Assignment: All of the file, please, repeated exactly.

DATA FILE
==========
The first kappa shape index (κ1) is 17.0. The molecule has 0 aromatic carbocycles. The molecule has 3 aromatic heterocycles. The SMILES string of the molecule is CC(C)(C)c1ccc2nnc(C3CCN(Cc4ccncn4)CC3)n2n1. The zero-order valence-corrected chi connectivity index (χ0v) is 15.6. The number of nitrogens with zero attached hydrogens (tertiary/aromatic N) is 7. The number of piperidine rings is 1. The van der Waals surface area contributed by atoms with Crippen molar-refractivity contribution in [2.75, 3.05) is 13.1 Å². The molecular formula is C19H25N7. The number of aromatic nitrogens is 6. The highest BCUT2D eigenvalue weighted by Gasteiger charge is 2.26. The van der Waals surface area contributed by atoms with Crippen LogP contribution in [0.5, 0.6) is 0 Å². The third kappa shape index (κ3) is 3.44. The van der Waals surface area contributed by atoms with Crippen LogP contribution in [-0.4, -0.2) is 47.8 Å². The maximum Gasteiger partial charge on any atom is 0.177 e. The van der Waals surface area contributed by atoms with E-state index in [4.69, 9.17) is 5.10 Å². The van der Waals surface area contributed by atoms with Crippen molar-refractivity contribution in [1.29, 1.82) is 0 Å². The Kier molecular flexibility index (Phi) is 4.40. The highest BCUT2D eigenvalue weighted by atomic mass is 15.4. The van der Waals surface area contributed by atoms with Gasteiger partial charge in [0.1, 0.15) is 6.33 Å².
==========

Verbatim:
The first kappa shape index (κ1) is 17.0. The molecule has 0 aromatic carbocycles. The molecule has 3 aromatic heterocycles. The SMILES string of the molecule is CC(C)(C)c1ccc2nnc(C3CCN(Cc4ccncn4)CC3)n2n1. The zero-order valence-corrected chi connectivity index (χ0v) is 15.6. The number of nitrogens with zero attached hydrogens (tertiary/aromatic N) is 7. The number of piperidine rings is 1. The van der Waals surface area contributed by atoms with Crippen molar-refractivity contribution in [2.75, 3.05) is 13.1 Å². The molecular formula is C19H25N7. The number of aromatic nitrogens is 6. The highest BCUT2D eigenvalue weighted by Gasteiger charge is 2.26. The van der Waals surface area contributed by atoms with Crippen LogP contribution in [0.5, 0.6) is 0 Å². The third kappa shape index (κ3) is 3.44. The van der Waals surface area contributed by atoms with Crippen LogP contribution in [-0.4, -0.2) is 47.8 Å². The maximum Gasteiger partial charge on any atom is 0.177 e. The van der Waals surface area contributed by atoms with E-state index in [4.69, 9.17) is 5.10 Å². The van der Waals surface area contributed by atoms with Crippen molar-refractivity contribution in [1.29, 1.82) is 0 Å². The Kier molecular flexibility index (Phi) is 4.40. The highest BCUT2D eigenvalue weighted by atomic mass is 15.4. The van der Waals surface area contributed by atoms with Gasteiger partial charge in [0.1, 0.15) is 6.33 Å².